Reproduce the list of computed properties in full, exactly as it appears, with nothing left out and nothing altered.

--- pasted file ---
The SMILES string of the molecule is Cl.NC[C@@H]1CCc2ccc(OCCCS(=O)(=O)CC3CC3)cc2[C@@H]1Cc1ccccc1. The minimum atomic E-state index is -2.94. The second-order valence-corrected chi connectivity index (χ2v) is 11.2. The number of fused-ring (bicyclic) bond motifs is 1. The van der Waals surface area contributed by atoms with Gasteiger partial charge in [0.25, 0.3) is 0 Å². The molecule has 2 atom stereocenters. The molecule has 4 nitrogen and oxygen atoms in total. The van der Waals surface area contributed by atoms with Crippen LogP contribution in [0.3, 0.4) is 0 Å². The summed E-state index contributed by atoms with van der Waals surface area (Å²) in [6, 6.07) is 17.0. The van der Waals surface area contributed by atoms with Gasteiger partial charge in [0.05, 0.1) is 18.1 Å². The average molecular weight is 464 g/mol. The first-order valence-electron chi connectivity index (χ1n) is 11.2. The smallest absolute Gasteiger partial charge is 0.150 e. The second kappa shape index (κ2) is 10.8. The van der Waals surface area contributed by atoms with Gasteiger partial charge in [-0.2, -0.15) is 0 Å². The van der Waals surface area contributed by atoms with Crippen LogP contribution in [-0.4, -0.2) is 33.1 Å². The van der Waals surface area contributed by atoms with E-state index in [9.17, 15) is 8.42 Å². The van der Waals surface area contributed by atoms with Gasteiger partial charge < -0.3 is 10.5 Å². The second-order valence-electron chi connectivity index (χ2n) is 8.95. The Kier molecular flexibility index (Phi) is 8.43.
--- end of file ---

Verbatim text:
The SMILES string of the molecule is Cl.NC[C@@H]1CCc2ccc(OCCCS(=O)(=O)CC3CC3)cc2[C@@H]1Cc1ccccc1. The minimum atomic E-state index is -2.94. The second-order valence-corrected chi connectivity index (χ2v) is 11.2. The number of fused-ring (bicyclic) bond motifs is 1. The van der Waals surface area contributed by atoms with Gasteiger partial charge in [0.25, 0.3) is 0 Å². The molecule has 2 atom stereocenters. The molecule has 4 nitrogen and oxygen atoms in total. The van der Waals surface area contributed by atoms with Crippen LogP contribution in [0.3, 0.4) is 0 Å². The summed E-state index contributed by atoms with van der Waals surface area (Å²) in [6, 6.07) is 17.0. The van der Waals surface area contributed by atoms with Gasteiger partial charge in [0.05, 0.1) is 18.1 Å². The average molecular weight is 464 g/mol. The first-order valence-electron chi connectivity index (χ1n) is 11.2. The smallest absolute Gasteiger partial charge is 0.150 e. The second kappa shape index (κ2) is 10.8. The van der Waals surface area contributed by atoms with Gasteiger partial charge in [-0.2, -0.15) is 0 Å². The van der Waals surface area contributed by atoms with Crippen LogP contribution in [-0.4, -0.2) is 33.1 Å². The van der Waals surface area contributed by atoms with E-state index in [9.17, 15) is 8.42 Å². The van der Waals surface area contributed by atoms with Gasteiger partial charge < -0.3 is 10.5 Å². The second-order valence-electron chi connectivity index (χ2n) is 8.95. The Kier molecular flexibility index (Phi) is 8.43.